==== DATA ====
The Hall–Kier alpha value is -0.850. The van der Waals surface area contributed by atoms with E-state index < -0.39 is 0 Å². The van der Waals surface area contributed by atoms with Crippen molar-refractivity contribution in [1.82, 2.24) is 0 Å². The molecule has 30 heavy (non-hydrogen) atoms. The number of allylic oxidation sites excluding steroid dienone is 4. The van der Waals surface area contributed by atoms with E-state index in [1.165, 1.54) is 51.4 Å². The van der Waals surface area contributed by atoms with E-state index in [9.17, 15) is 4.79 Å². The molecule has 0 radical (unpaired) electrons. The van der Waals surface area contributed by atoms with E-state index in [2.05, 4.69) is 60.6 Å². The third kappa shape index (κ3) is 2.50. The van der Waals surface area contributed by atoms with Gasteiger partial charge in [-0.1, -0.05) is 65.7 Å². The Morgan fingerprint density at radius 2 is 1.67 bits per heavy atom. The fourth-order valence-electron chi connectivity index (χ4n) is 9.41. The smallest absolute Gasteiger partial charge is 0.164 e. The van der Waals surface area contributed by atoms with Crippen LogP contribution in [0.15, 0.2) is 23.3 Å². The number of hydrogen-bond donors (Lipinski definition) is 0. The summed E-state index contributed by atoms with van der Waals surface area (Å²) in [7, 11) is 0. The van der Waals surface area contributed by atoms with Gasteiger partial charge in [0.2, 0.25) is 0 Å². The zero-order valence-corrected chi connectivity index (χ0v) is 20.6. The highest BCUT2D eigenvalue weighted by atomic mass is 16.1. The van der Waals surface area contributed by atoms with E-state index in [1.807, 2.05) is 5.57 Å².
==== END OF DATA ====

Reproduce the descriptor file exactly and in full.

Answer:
The Hall–Kier alpha value is -0.850. The van der Waals surface area contributed by atoms with E-state index < -0.39 is 0 Å². The van der Waals surface area contributed by atoms with Crippen molar-refractivity contribution in [1.82, 2.24) is 0 Å². The molecule has 30 heavy (non-hydrogen) atoms. The number of allylic oxidation sites excluding steroid dienone is 4. The van der Waals surface area contributed by atoms with E-state index in [1.165, 1.54) is 51.4 Å². The van der Waals surface area contributed by atoms with E-state index in [9.17, 15) is 4.79 Å². The molecule has 0 radical (unpaired) electrons. The van der Waals surface area contributed by atoms with E-state index in [2.05, 4.69) is 60.6 Å². The third kappa shape index (κ3) is 2.50. The van der Waals surface area contributed by atoms with Gasteiger partial charge in [-0.1, -0.05) is 65.7 Å². The Morgan fingerprint density at radius 2 is 1.67 bits per heavy atom. The fourth-order valence-electron chi connectivity index (χ4n) is 9.41. The smallest absolute Gasteiger partial charge is 0.164 e. The van der Waals surface area contributed by atoms with Crippen LogP contribution in [0.15, 0.2) is 23.3 Å². The number of hydrogen-bond donors (Lipinski definition) is 0. The summed E-state index contributed by atoms with van der Waals surface area (Å²) in [7, 11) is 0. The van der Waals surface area contributed by atoms with Gasteiger partial charge in [0.2, 0.25) is 0 Å². The zero-order valence-corrected chi connectivity index (χ0v) is 20.6. The highest BCUT2D eigenvalue weighted by atomic mass is 16.1. The van der Waals surface area contributed by atoms with E-state index in [1.807, 2.05) is 5.57 Å².